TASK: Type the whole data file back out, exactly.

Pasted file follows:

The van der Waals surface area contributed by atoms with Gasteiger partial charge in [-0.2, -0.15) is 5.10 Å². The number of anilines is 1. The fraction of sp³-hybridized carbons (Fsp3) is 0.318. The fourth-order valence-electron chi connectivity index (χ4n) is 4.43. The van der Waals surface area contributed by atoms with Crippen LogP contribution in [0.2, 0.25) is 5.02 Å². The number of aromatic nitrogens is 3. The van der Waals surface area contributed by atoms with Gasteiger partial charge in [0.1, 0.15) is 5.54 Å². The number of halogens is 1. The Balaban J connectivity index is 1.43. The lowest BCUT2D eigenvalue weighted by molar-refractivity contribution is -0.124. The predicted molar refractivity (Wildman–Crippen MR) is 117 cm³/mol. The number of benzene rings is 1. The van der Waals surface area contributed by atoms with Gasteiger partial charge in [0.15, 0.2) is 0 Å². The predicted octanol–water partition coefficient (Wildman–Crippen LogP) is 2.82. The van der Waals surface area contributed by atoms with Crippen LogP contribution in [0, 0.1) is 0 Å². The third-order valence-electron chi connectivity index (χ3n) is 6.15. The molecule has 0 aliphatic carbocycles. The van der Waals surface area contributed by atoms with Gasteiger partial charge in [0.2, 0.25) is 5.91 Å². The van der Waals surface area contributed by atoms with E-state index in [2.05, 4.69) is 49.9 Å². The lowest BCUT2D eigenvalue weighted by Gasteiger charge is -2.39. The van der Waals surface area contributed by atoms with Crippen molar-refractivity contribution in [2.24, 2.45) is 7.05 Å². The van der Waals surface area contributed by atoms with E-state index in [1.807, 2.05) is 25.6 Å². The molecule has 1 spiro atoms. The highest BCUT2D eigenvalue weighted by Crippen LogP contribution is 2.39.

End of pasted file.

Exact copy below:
The van der Waals surface area contributed by atoms with Gasteiger partial charge in [-0.2, -0.15) is 5.10 Å². The number of anilines is 1. The fraction of sp³-hybridized carbons (Fsp3) is 0.318. The fourth-order valence-electron chi connectivity index (χ4n) is 4.43. The van der Waals surface area contributed by atoms with Crippen LogP contribution in [0.2, 0.25) is 5.02 Å². The number of aromatic nitrogens is 3. The van der Waals surface area contributed by atoms with Gasteiger partial charge in [0.1, 0.15) is 5.54 Å². The number of halogens is 1. The Balaban J connectivity index is 1.43. The lowest BCUT2D eigenvalue weighted by molar-refractivity contribution is -0.124. The predicted molar refractivity (Wildman–Crippen MR) is 117 cm³/mol. The number of benzene rings is 1. The van der Waals surface area contributed by atoms with Gasteiger partial charge in [0.15, 0.2) is 0 Å². The predicted octanol–water partition coefficient (Wildman–Crippen LogP) is 2.82. The van der Waals surface area contributed by atoms with Crippen LogP contribution in [0, 0.1) is 0 Å². The third-order valence-electron chi connectivity index (χ3n) is 6.15. The molecule has 0 aliphatic carbocycles. The van der Waals surface area contributed by atoms with Gasteiger partial charge in [0.2, 0.25) is 5.91 Å². The van der Waals surface area contributed by atoms with E-state index in [2.05, 4.69) is 49.9 Å². The lowest BCUT2D eigenvalue weighted by Gasteiger charge is -2.39. The van der Waals surface area contributed by atoms with Crippen molar-refractivity contribution in [2.24, 2.45) is 7.05 Å². The van der Waals surface area contributed by atoms with E-state index in [1.807, 2.05) is 25.6 Å². The molecule has 1 spiro atoms. The highest BCUT2D eigenvalue weighted by Crippen LogP contribution is 2.39.